FRIENDS BETTER KNOW THEIR ROLES

The following excerpt is from the self help
psychology book, Be Your Own Therapist.


What men expect from their male friends is usually very different from what women expect from their female friends. Yet, both sexes' expectations lead to difficulties with friends.


For example, consider a situation where a couple, John and Mary, have an hour-long argument over their child's schooling. Afterwards, Mary talks to her female friend for a long time about the argument: what he said, what she said, what she felt, how inconsiderate he was, a long drawn-out almost blow-by-blow description of what happened together with her feelings about the entire situation. Mary's friend is always supportive: asking what he or she said next, agreeing with Mary about how inconsiderate John was, saying how right Mary was to feel the way she did, etc.


John, on the other hand, probably won't mention the argument at all to his male friend. If he does, it will be a very brief comment such as "Mary and I had a fight last night about Sonny's schooling." John's friend, if he ventures more than "Oh", may say something along the lines of, "Have you sent her flowers recently? Let's go play golf." John's friend does not want to hear all the details and would probably have preferred that John not raise the topic at all. Yes, this is stereotypical behavior by both Mary and John (and their friends), but such behavior is widespread.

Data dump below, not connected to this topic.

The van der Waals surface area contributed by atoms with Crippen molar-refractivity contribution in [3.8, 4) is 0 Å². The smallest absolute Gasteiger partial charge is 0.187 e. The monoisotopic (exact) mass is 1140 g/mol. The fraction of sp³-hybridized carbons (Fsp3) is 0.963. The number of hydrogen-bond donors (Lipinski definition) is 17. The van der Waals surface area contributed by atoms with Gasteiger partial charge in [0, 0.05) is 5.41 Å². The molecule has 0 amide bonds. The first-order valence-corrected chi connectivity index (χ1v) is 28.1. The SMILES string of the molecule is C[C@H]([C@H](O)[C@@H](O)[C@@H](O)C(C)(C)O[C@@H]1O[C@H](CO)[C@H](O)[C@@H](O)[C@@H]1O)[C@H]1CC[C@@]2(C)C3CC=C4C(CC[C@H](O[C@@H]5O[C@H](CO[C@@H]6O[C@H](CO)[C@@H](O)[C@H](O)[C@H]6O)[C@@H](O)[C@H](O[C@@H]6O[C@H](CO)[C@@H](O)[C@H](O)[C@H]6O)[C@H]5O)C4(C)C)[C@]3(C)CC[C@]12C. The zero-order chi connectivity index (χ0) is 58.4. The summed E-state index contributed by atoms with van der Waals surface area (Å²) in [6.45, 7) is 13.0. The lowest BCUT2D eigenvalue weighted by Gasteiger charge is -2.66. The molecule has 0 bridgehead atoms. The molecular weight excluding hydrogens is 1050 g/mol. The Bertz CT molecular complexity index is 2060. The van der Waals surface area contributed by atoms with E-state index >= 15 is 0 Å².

Women and men think very differently, on average. They seem to prefer different sides of the brain.

What neither the women nor the men in the above situation recognize is that both behavior patterns are faulty. Mary's pattern is faulty because: (1)She is always looking for support when she might often serve herself better by acting independently. (2)Frequently she is denying responsibility for her responses and digging herself a deeper rut by not looking for ways she might change. John's pattern is faulty because: (1)he is too often trying to make-it-on-his-own and (2)he avoids any leftover feelings by not talking with anyone, thereby not changing any rut he may be in. (If they fail to continue talking with each other about the topic, both Mary and John are displaying faulty communication patterns.)


Women like Mary will get most offended if their friend starts to ask questions along the lines of, "What might you do differently next time?" or "How might you respond differently next time?" John will tend to avoid the male friend who really tries to be supportive and elicit what really was going on inside John during his fight with Mary. Yet these changed responses from their friends could be useful in eliciting happier change for both John and Mary.


Do you have the courage to look for a friend who could be there for you in much deeper ways, rather than be unquestioningly supportive (Mary's friend) or be in total avoidance (John's friend)?


Next Excerpt  

More Excerpts This Chapter
   WOMEN & MEN: OUR MASCULINE-FEMININE MISCONCEPTIONS
   I WANT A CHEESE SANDWICH
   MEN DON'T LISTEN; MEN DON'T COMMUNICATE
   LEFT BRAIN - RIGHT BRAIN
   THE HOUSEWORK BATTLEFIELD
   FRIENDS BETTER KNOW THEIR ROLES
   SUPPORT MAY BE DANGEROUS TO RELATIONSHIPS
   THE INSENSITIVITY OF MEN
   THE SAGA OF JOHN DOE (white male, average guy)
   THE INSENSITIVITY OF WOMEN
   FEMINISTS ARE A DIVERSE GROUP


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